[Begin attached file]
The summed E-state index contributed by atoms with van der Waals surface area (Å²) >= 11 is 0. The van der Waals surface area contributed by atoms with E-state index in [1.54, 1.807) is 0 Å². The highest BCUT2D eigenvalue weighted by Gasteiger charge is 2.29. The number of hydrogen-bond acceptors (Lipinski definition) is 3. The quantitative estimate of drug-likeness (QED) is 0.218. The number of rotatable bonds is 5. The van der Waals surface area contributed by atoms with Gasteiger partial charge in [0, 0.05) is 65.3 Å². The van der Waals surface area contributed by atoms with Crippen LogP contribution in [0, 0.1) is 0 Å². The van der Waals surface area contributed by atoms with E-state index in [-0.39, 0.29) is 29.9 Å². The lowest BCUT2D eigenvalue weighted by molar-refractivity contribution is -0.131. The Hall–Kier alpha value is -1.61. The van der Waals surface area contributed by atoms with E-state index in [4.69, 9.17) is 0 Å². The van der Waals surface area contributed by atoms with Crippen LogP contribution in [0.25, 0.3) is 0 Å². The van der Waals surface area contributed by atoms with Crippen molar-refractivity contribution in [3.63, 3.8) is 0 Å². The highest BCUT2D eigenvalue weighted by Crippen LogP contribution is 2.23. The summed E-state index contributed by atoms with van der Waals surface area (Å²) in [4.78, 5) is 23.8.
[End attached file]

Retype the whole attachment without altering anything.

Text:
The summed E-state index contributed by atoms with van der Waals surface area (Å²) >= 11 is 0. The van der Waals surface area contributed by atoms with E-state index in [1.54, 1.807) is 0 Å². The highest BCUT2D eigenvalue weighted by Gasteiger charge is 2.29. The number of hydrogen-bond acceptors (Lipinski definition) is 3. The quantitative estimate of drug-likeness (QED) is 0.218. The number of rotatable bonds is 5. The van der Waals surface area contributed by atoms with Gasteiger partial charge in [0, 0.05) is 65.3 Å². The van der Waals surface area contributed by atoms with Crippen LogP contribution in [0, 0.1) is 0 Å². The van der Waals surface area contributed by atoms with E-state index in [-0.39, 0.29) is 29.9 Å². The lowest BCUT2D eigenvalue weighted by molar-refractivity contribution is -0.131. The Hall–Kier alpha value is -1.61. The van der Waals surface area contributed by atoms with E-state index in [4.69, 9.17) is 0 Å². The van der Waals surface area contributed by atoms with Crippen LogP contribution in [0.25, 0.3) is 0 Å². The van der Waals surface area contributed by atoms with Crippen molar-refractivity contribution in [3.63, 3.8) is 0 Å². The highest BCUT2D eigenvalue weighted by Crippen LogP contribution is 2.23. The summed E-state index contributed by atoms with van der Waals surface area (Å²) in [4.78, 5) is 23.8.